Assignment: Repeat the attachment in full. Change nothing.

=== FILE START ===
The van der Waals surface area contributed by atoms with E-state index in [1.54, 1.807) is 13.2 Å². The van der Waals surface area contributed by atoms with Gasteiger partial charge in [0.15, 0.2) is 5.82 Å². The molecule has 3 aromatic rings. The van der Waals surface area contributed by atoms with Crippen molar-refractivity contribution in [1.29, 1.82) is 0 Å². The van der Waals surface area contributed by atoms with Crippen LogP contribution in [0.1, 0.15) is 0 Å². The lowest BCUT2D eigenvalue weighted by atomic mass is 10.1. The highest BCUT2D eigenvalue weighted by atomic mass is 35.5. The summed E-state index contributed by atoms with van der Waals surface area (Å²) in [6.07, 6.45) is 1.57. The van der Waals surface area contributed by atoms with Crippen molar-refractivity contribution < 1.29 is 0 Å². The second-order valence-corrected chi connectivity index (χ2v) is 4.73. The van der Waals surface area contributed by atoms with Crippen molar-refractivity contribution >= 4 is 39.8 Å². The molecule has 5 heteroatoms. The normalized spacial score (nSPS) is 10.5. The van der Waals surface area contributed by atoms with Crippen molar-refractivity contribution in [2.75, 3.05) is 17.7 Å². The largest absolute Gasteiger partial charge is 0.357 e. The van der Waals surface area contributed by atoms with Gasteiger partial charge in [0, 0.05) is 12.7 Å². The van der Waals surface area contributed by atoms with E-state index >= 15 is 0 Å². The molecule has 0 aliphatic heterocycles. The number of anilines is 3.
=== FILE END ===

The van der Waals surface area contributed by atoms with E-state index in [1.54, 1.807) is 13.2 Å². The van der Waals surface area contributed by atoms with Gasteiger partial charge in [0.15, 0.2) is 5.82 Å². The molecule has 3 aromatic rings. The van der Waals surface area contributed by atoms with Crippen molar-refractivity contribution in [1.29, 1.82) is 0 Å². The van der Waals surface area contributed by atoms with Crippen LogP contribution in [0.1, 0.15) is 0 Å². The lowest BCUT2D eigenvalue weighted by atomic mass is 10.1. The highest BCUT2D eigenvalue weighted by atomic mass is 35.5. The summed E-state index contributed by atoms with van der Waals surface area (Å²) in [6.07, 6.45) is 1.57. The van der Waals surface area contributed by atoms with Crippen molar-refractivity contribution < 1.29 is 0 Å². The second-order valence-corrected chi connectivity index (χ2v) is 4.73. The van der Waals surface area contributed by atoms with Crippen molar-refractivity contribution >= 4 is 39.8 Å². The molecule has 5 heteroatoms. The normalized spacial score (nSPS) is 10.5. The van der Waals surface area contributed by atoms with Crippen molar-refractivity contribution in [2.75, 3.05) is 17.7 Å². The largest absolute Gasteiger partial charge is 0.357 e. The van der Waals surface area contributed by atoms with Gasteiger partial charge in [0, 0.05) is 12.7 Å². The van der Waals surface area contributed by atoms with E-state index >= 15 is 0 Å². The molecule has 0 aliphatic heterocycles. The number of anilines is 3.